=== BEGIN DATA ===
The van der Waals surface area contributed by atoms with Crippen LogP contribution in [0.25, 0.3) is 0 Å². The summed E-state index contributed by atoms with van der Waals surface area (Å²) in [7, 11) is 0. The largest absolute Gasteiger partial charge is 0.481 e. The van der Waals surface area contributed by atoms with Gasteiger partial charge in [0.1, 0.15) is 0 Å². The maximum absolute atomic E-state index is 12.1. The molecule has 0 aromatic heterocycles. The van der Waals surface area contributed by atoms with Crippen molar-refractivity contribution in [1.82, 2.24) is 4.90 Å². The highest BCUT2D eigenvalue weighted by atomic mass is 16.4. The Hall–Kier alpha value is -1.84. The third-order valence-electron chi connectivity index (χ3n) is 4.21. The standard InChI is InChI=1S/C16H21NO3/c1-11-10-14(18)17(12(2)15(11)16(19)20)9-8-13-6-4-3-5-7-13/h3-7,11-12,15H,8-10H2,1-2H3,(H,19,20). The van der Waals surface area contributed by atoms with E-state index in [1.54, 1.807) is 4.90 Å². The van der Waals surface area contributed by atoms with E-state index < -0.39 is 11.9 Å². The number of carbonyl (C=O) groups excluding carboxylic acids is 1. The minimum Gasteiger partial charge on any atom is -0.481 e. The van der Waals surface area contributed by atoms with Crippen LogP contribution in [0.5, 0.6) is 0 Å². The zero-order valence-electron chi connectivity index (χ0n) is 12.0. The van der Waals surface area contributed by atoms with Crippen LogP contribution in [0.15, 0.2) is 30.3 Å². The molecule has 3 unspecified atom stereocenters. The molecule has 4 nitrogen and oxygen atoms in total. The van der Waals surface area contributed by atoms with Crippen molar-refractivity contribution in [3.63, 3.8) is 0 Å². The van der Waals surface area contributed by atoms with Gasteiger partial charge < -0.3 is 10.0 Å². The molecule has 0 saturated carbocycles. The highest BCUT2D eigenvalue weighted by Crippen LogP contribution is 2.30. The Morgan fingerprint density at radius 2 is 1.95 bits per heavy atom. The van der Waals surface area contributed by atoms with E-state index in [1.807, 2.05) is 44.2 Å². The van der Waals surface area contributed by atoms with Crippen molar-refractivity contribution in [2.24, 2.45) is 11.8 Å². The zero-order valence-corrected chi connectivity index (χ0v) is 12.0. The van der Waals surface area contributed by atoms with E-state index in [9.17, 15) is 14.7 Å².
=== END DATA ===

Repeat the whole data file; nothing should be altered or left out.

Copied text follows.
The van der Waals surface area contributed by atoms with Crippen LogP contribution in [0.25, 0.3) is 0 Å². The summed E-state index contributed by atoms with van der Waals surface area (Å²) in [7, 11) is 0. The largest absolute Gasteiger partial charge is 0.481 e. The van der Waals surface area contributed by atoms with Gasteiger partial charge in [0.1, 0.15) is 0 Å². The maximum absolute atomic E-state index is 12.1. The molecule has 0 aromatic heterocycles. The van der Waals surface area contributed by atoms with Crippen molar-refractivity contribution in [1.82, 2.24) is 4.90 Å². The highest BCUT2D eigenvalue weighted by atomic mass is 16.4. The Hall–Kier alpha value is -1.84. The third-order valence-electron chi connectivity index (χ3n) is 4.21. The standard InChI is InChI=1S/C16H21NO3/c1-11-10-14(18)17(12(2)15(11)16(19)20)9-8-13-6-4-3-5-7-13/h3-7,11-12,15H,8-10H2,1-2H3,(H,19,20). The van der Waals surface area contributed by atoms with E-state index in [1.54, 1.807) is 4.90 Å². The van der Waals surface area contributed by atoms with E-state index < -0.39 is 11.9 Å². The number of carbonyl (C=O) groups excluding carboxylic acids is 1. The minimum Gasteiger partial charge on any atom is -0.481 e. The van der Waals surface area contributed by atoms with Crippen LogP contribution in [0.5, 0.6) is 0 Å². The zero-order valence-electron chi connectivity index (χ0n) is 12.0. The van der Waals surface area contributed by atoms with Crippen LogP contribution in [0.15, 0.2) is 30.3 Å². The molecule has 3 unspecified atom stereocenters. The molecule has 4 nitrogen and oxygen atoms in total. The van der Waals surface area contributed by atoms with Crippen molar-refractivity contribution in [3.63, 3.8) is 0 Å². The van der Waals surface area contributed by atoms with Gasteiger partial charge < -0.3 is 10.0 Å². The molecule has 0 saturated carbocycles. The highest BCUT2D eigenvalue weighted by Crippen LogP contribution is 2.30. The Morgan fingerprint density at radius 2 is 1.95 bits per heavy atom. The van der Waals surface area contributed by atoms with E-state index in [1.807, 2.05) is 44.2 Å². The van der Waals surface area contributed by atoms with Crippen molar-refractivity contribution in [2.24, 2.45) is 11.8 Å². The zero-order valence-corrected chi connectivity index (χ0v) is 12.0. The van der Waals surface area contributed by atoms with E-state index in [9.17, 15) is 14.7 Å².